Of course, there's also a gap between the anticipation and the actual fun. We call that gap “learning how to play.”
And depending on how you do it, that gap can be an adventure unto itself or a descent into the Pit of Despair.
Nobody wants to end up frustrated and irked with a new-game-gone-wrong, so let's break this process down and take a step-by-step jaunt through the gentle art of learning to play your new game.Learning a game naturally breaks into several steps.
The first involves unpacking the game, punching out the pieces, organizing the bits (that's the technical term for a game's wooden or plastic playing pieces), and laying everything out on the table where you can see it.
This easy ritual simplifies your life and almost automatically lowers your frustration. It's especially important if you're new to European board games, because sometimes the amount of stuff in the box can feel overwhelming.
Do this step a few nights before you plan to teach and play the game with your family. You need some time to look at the game by yourself without any distractions or little fingers swiping shiny things (because that kind of thing regularly happened at my house when the kids were little).
Don't try to unwrap and learn a game from scratch during your family game night. That will just annoy everybody (including you), and lead to enough frustration, angst, and ennui to potentially start a small-scale revolt. In short, it won't be fun.With the game's parts laid out in front of you, it's time to pick up the rules.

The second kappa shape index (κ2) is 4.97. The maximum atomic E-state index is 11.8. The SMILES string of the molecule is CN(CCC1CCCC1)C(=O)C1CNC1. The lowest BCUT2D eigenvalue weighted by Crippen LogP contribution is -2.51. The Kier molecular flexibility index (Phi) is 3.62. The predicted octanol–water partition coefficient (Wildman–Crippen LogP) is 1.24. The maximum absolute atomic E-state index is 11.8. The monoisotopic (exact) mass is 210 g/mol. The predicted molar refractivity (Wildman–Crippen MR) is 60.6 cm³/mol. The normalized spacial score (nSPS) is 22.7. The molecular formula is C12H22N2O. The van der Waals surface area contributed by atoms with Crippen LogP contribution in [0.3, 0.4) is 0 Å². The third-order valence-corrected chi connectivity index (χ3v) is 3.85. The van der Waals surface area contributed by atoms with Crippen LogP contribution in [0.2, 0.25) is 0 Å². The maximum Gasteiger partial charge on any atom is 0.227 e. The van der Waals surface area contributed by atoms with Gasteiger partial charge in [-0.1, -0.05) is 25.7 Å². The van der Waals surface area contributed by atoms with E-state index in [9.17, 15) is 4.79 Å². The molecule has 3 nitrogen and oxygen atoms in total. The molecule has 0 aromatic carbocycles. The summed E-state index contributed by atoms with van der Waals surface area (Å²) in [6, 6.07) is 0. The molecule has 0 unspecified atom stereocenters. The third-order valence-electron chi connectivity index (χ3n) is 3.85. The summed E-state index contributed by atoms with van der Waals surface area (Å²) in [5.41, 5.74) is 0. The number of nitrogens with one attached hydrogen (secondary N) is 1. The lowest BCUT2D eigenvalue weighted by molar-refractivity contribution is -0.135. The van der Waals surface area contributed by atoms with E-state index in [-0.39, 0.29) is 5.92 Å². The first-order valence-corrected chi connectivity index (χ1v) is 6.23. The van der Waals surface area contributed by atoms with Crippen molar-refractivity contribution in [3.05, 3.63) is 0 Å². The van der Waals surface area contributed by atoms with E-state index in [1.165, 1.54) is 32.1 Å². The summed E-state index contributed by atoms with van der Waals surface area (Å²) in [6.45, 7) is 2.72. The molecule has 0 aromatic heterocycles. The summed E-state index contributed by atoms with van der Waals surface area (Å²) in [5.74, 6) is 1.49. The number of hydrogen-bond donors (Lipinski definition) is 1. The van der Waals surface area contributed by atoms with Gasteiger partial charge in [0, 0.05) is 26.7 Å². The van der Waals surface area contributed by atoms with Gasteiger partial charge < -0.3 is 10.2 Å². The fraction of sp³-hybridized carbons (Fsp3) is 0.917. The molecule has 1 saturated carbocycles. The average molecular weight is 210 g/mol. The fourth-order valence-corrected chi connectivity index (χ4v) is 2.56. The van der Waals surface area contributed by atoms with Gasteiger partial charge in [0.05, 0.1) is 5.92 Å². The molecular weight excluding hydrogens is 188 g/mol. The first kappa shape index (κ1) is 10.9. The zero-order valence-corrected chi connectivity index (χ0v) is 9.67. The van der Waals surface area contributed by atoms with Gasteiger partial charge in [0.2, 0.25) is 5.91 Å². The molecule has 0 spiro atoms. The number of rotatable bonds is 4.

Some European games include materials in multiple languages, so you may have to sort through several copies of the rules or flip through a bound rules booklet to find the version written in English.
With the rules in hand, locate the section that explains the game's overall idea. This may be a simple paragraph of text at the beginning of the rules, or a specific section with a heading like “What The Game Is About.” This gives you a frame for learning everything else about the game.
It may seem like I'm making a big deal out of nothing here, but this step is really important because it build the framework for understanding everything else about the game. As adults, we learn best when we have a rough idea of where we're going. Trust me on this one.Next, take a quick inventory of the game's pieces and parts. Most games give you an exhaustive list of components covering everything that comes in the box.
Sort the different cards, tokens, pieces, and so on to make sure your game is complete.
While you do this, pay attention to the names that the rules gives for different pieces or decks of cards. Once you know the parts, you're better prepared to learn how the game works.Game rules always include a section on how to win. Depending on the designer and the editor, this tidbit of information either starts or ends the rules.
Once you find the “How to Win” section, read it. Knowing the goal of the game as you read the rest of the rules adds another piece to the framework we started building in the “What This Game Is About” section.
Most European games operate by victory points. You might track these with victory point counters or with a token that you move along a section of the board.
(This is also why you took a moment to inventory the game's pieces and parts before doing anything else. Few things are as frustrating as trying to learn a game when you're missing some pieces.)
At this point, you know where you're going and you met all of the counters and bits that will help you get there. Next time, we'll dive into learning the rules themselves.